A study of microparticle shape and surface chemistry effects on interactions with macrophages

Bruce, Gordon (2021) A study of microparticle shape and surface chemistry effects on interactions with macrophages. PhD thesis, University of Nottingham.

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Internalisation of nano- and microparticles, particularly by macrophages, is a fundamental process impacting the efficacy of particulate delivery systems. A greater understanding of how particle properties such as size, hydrophobicity, surface chemistry, surface charge, and shape influence this process will therefore lead to the design of more effective drug delivery systems and improved clinical outcomes. Recently, there has been a number of studies focussing on how the shape of nanoparticles affects their internalisation, however few studies focus on microparticle delivery systems which are especially useful in the field of inhaled drug delivery. This work aimed to explore the influence of microparticle shape, size, and surface chemistry in order to strengthen the knowledge in this area and assist in the design of microparticle delivery systems.

In this work, microfabrication techniques have been applied to produce a range of microparticles of diverse shape in order to assess their internalisation by RAW 264.7 macrophages. Additionally, surface modification of different sized spherical particles with zwitterionic surface chemistry has been achieved to explore how these properties impact cellular internalisation.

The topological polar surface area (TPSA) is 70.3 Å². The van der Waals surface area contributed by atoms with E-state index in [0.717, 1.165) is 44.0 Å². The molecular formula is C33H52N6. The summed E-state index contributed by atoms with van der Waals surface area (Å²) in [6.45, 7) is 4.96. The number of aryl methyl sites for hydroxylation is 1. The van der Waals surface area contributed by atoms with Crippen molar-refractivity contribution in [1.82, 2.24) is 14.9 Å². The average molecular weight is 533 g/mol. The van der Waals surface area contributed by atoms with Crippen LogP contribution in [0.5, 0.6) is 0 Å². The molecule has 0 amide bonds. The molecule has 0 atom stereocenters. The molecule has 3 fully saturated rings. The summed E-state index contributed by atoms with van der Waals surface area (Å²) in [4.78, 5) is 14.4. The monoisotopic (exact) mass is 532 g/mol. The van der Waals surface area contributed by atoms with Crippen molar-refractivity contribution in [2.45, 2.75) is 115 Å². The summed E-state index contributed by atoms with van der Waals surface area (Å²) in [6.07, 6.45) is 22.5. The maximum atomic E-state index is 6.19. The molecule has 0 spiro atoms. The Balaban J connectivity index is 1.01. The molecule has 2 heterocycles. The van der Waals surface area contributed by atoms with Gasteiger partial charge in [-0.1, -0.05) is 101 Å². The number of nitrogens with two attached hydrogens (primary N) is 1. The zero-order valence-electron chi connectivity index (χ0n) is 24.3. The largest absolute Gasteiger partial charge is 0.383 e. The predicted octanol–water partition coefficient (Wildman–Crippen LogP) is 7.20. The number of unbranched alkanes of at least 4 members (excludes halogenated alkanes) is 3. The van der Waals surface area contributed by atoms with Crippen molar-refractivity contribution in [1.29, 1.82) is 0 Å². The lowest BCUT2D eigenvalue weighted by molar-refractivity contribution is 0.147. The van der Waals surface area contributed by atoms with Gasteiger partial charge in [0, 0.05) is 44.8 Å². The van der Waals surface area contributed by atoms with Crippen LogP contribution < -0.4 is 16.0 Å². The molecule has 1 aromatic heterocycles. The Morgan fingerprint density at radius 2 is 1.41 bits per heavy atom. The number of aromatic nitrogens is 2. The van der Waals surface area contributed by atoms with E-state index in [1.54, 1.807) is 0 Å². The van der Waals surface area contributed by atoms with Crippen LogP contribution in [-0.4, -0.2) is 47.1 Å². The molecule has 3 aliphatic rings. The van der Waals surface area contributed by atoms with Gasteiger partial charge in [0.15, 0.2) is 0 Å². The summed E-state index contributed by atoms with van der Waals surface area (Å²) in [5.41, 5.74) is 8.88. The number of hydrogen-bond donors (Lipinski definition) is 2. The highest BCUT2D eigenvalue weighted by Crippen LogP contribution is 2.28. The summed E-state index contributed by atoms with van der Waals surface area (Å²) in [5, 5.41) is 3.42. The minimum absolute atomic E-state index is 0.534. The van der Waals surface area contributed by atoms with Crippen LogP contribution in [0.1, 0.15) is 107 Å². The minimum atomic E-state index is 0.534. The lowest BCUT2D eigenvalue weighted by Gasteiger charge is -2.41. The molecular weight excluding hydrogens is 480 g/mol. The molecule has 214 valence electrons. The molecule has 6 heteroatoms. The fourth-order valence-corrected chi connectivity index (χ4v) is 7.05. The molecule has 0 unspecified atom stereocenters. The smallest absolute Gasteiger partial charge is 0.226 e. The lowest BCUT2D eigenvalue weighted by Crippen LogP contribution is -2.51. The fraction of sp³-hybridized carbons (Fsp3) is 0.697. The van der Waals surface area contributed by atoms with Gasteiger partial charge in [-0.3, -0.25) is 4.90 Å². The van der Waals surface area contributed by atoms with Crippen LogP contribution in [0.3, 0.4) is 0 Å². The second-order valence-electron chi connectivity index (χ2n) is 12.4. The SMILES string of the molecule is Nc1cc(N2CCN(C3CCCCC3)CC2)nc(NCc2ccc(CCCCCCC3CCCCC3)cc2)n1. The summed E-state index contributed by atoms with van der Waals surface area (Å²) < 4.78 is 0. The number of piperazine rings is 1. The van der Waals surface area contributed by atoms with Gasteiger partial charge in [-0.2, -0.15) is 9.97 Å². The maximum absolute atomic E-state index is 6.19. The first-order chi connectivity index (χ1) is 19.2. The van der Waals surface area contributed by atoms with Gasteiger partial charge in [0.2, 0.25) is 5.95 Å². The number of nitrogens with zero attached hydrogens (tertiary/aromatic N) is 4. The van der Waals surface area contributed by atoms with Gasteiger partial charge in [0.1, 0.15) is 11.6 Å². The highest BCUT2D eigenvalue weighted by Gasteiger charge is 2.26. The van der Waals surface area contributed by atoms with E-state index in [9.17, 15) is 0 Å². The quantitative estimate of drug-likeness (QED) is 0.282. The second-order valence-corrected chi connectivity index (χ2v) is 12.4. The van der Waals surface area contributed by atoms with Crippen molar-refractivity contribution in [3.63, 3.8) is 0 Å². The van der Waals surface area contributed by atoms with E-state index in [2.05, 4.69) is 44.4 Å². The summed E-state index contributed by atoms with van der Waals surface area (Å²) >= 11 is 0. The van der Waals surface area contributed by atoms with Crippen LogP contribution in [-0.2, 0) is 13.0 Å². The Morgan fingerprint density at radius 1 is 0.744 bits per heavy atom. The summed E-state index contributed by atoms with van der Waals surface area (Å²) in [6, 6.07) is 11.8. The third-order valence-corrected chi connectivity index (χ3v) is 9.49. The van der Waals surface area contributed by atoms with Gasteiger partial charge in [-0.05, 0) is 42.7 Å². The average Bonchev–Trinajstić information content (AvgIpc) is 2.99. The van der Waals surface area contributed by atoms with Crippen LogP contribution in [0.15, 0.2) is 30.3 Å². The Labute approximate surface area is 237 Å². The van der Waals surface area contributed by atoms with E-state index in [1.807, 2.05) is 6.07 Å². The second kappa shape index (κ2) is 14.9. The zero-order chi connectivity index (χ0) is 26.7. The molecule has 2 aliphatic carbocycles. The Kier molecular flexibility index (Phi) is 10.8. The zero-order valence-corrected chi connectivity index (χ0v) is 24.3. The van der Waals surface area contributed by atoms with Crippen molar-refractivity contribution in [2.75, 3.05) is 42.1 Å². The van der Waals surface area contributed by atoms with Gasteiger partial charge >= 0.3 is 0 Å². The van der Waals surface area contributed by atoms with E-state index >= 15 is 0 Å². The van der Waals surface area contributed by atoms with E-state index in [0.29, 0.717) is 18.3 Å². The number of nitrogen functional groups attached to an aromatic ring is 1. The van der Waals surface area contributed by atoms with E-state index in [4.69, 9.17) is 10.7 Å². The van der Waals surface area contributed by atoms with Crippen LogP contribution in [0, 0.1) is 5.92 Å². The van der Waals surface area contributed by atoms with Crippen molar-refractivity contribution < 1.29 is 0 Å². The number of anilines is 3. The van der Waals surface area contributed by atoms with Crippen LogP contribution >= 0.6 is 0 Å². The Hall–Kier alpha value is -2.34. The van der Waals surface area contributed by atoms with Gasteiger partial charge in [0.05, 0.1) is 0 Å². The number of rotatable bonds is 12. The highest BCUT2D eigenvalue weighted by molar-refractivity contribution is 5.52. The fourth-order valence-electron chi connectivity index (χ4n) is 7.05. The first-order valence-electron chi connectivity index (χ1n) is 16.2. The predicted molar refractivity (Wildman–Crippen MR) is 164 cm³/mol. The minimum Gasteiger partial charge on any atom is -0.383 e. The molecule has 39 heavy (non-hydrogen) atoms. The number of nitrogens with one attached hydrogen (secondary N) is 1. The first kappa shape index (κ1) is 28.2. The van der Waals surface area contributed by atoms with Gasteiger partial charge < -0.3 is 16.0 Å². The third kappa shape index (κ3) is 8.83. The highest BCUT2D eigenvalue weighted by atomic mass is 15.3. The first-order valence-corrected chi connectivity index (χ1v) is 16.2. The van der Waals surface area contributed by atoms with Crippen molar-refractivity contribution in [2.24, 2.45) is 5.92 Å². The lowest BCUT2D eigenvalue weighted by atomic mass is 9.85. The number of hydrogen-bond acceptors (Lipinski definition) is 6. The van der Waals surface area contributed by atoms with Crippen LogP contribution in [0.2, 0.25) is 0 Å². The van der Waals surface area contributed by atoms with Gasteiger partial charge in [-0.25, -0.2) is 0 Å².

Silicon oxide microparticles of spherical, hexahedral, and truncated pyramid shapes were fluorescently labelled using covalent silane linker chemistry to allow their detection by confocal microscopy and imaging flow cytometry. Each particle shape was shown to be internalised by macrophages and to follow identical uptake pathways resulting in each particle shape residing in the phagolysosome after internalisation. Truncated pyramids were internalised by a lower percentage of macrophages than spherical particles, however in macrophages stimulated with lipopolysaccharide prior to particle administration, no differences in uptake of different shapes were observed.

A wider range of microparticle shapes including hexahedrons, bars, cubes, and circular disks were microfabricated using polycrystalline silicon and a label-free method used to detect particle uptake by light scattering using imaging flow cytometry. The percentage of cells internalising particles was shown to be dependent on particle shape and in particular, differences in uptake between hexahedral and circular disk shaped particles indicate that points of high curvature may act to increase internalisation. The effect of these polycrystalline silicon microparticle shapes on cellular metabolism, membrane permeability, and release of lysosomal enzymes was then explored revealing no differences in response to different particle shapes across a range of concentrations.

Spherical silicon oxide particles (diameter 0.5, 1, 3 μm) modified either with amine or zwitterionic surface chemistry were applied to cells by equivalent total mass, number, and surface area. Particle uptake was highly dependent on particle dose, dose metric, and particle size, however no difference in particle uptake was seen between the different surface chemistries studied. Additionally, uptake of particles was assessed in the presence of dipalmitoyl phosphorylcholine, a major component of lung surfactant, which resulted in reduced uptake of smaller (0.5, 1 μm) particles but had no effect on the uptake of larger (3 μm) particles.

Item Type: Thesis (University of Nottingham only) (PhD)
Supervisors: Perez Garcia, Lluisa
Stolnik, Snow
Keywords: drug delivery, microparticle delivery systems, macrophages
Subjects: Q Science > QR Microbiology > QR180 Immunology
R Medicine > RS Pharmacy and materia medica
Faculties/Schools: UK Campuses > Faculty of Science > School of Pharmacy
Item ID: 65830
Depositing User: Bruce, Gordon
Date Deposited: 09 Aug 2021 12:38
Last Modified: 09 Aug 2021 12:38
URI: https://eprints.nottingham.ac.uk/id/eprint/65830

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